Rotary International, is an American fraternal charity whose members are largely responsible for the $5 billion effort to eradicate polio by vaccinating enough children so that the polio virus no longer has a human host and, like smallpox, becomes extinct. This polio free effort began in the 1980s and a decade ago ran into problems in northern Nigeria, where conservative Islamic clergy and Boko Haram spread the rumor that the polio vaccine was actually a plot to poison Moslem children. This has delayed eradication of polio in Nigeria for nearly a decade.
June 17, 2020: In the northeast (Borno State) the military found and attacked a Boko Haram base in the
Sambisa forest. This area has remained a popular base area for Boko Haram even though the forest is regularly patrolled by soldiers, local defense volunteers and surveillance aircraft. Sambisa is 60,000 square kilometers of hilly, sparsely populated woodland that straddles the borders of Borno, Yobe and Adamwa states and until 2016 was largely inaccessible to the security forces and served as a major base area for Boko Haram. No longer safe enough for many major Boko Haram bases it still shelters hundreds of the Islamic terrorists operating in smaller groups. The additional forest cover makes it safer for Boko Haram raiders and as a result, few civilians live near the forest because of the Boko Haram raider problem. Now Sambisa based Boko Haram has to travel farther, along roads in open terrain, to find raiding targets. The raids are often timed to occur at dusk, so the raiders can escape in the dark. Even this tactic is losing its effectiveness because the growing number of air force attack and surveillance aircraft have night vision capabilities. There are also heat sensors, which can find people in forests, especially at night when the atmosphere and trees get cooler but people don’t and are easier for heat sensors to detect and track. The airstrike today was followed by ground troops who found the remnants of a major Boko Haram base area that had been heavily damaged by the airstrike and hastily abandoned by the survivors.
Elsewhere in the north two other army raids left about 40 gunmen dead and over 40 kidnapped civilians rescued. Civilians are regularly taken for ransom, to intimidate local leaders or to serve as slave labor.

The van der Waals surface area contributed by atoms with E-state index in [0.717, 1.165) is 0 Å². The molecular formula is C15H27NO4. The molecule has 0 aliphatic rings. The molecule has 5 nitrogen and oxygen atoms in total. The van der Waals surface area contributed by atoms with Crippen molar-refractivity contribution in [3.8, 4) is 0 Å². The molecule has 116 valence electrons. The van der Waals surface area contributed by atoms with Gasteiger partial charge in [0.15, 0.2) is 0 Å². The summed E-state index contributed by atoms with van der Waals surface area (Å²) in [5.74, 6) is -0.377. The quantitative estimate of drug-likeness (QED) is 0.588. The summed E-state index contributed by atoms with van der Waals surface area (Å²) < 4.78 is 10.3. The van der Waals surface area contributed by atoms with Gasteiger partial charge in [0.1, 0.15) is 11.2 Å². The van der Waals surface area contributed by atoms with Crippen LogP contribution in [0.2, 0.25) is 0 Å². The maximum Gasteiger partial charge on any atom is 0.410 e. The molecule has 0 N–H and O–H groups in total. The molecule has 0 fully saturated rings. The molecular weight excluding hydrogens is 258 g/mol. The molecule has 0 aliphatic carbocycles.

June 14, 2020: In the northeast (Borno State), Boko Haram carried out more than half a dozen raids and attacks, most of them against civilians as part of looting operations. One attack was against a police base and that one freed 18 Boko Haram facing trial and long prison terms.
June 13, 2020: In the north, more than 250 people were killed by Boko Haram and armed tribesmen in the last week. As has been the pattern over the past few years, Boko Haram and other Islamic terrorists accounted for not quite half the casualties. While all that carnage makes for compelling news and press releases demanding action, it does little to address the corruption and poor leadership that caused so much to be angry about before some of the angry got armed and dangerous.
June 11, 2020: In the northeast (Borno State), local politicians gathered to discuss how Boko Haram had evolved from a group of armed Borno religious zealots to an international criminal organization. Boko Haram still contains some religious zealots from Borno but most of the members, and leaders, are from elsewhere and see Borno as a target for plunder and profit, not reform or transformation into a religious dictatorship.
Boko Haram still exploits religion, often using it as a justification for mass killings of civilians who were declared “heretics” or worse, if they were Christians. This has had repercussions and most tribal or ethnic organizations in the region have developed vigilante forces to track down and kill the attackers and rescue anyone who was kidnapped. This has made Boko Haram hesitant to attack some areas and that has made the tribal vigilante forces, although technically illegal, more popular. The military will work with the vigilantes that have a reputation for being legit and not gangsters pretending to be good guys.
June 6, 2020: Europe based Islamic terrorism researchers found that not all the organized mayhem in African, specifically Nigeria was motivated primarily by religious elements. A prime example has been Fulani herders attacking Christian and Moslem farmers in northern and central Nigeria. The researchers found that in the last three years the Fulani had carried out 654 attacks, killing 2,539 people and kidnapping 253. Over the last three years, the Fulani have become more interested in emphasizing the religious angle and have concentrated more on Christian farmers, which is where most of the kidnap victims come from.